Typographic control in web page layout is getting better than ever, what with CSS’s ability to specify leading, case and so on. But there’s an area that remains a challenge for any type-aware designer: specifying type faces. In HTML and CSS, you just ask the web browser to show type in a particular font. If the person viewing your site doesn’t have that typeface they won’t see the text as you planned.
In the absence of specific instructions browsers will default to Times New Roman, hardly a good choice for on-screen typographic setting. When it comes to the options normally provided we’re not much better off. In the serif corner we have Times New Roman and Georgia, while in the sans corner there’s Arial, Helvetica, Verdana and Trebuchet MS. Add the monospace Courier and you have what’s regarded as the list of ‘web-safe’ fonts; typefaces assumed to be on almost everyone’s computers, whether Mac or PC.
Because you can never be sure if a font’s going to be available on someone’s computer font families are used. These are prioritised lists of font names used instead of a single typeface name, and the browser uses the first one that’s available on the end user’s computer. But as typical font family lists show, these still stick to the web-safe options along with generic category names such as serif, sans-serif, monospaced, and so on. Impressed? No, we didn’t think so. This is a poor showing for those used to having to use font management utilities to keep their type libraries in check.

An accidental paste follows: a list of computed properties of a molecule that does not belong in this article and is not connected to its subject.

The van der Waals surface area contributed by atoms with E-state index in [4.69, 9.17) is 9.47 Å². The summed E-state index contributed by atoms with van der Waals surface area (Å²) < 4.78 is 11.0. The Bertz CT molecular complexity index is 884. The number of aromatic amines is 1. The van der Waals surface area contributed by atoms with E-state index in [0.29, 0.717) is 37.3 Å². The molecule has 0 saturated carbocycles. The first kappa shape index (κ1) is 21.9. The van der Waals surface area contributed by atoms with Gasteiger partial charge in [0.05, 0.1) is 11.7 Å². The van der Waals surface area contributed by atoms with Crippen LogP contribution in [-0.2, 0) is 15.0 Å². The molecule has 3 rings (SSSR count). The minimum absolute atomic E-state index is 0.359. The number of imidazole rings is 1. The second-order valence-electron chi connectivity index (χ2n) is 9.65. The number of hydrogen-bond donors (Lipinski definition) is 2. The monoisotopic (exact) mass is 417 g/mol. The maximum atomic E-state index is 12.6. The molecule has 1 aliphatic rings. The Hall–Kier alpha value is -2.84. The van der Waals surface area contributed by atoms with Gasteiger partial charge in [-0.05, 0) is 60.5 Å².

Some web designers will try setting portions of text as bitmap graphics in order to use the typefaces they prefer. This works, but it is not an approach that’s generally very useful as the end result is nothing but a picture, not real text. The same goes for setting text in Flash SWF files. The results are not friendly to search engines or those with accessibility needs, they aren’t able to adjust to browser window resizing, and they compromise print quality as well.
But with some mental flexibility and lateral thinking you can put the font family concept to work, specifying a range of custom fonts that just might be on visitor’s computers along with the more regular fall-back ones for the more typeface-challenged. There’s no reliable way to embed actual font outline data in web pages and there may never be, but this shouldn’t prevent you from exploiting your knowledge of type to get more from your layouts when the fonts are available. It isn’t perfect, but this can get you close to having your cake and eating it too.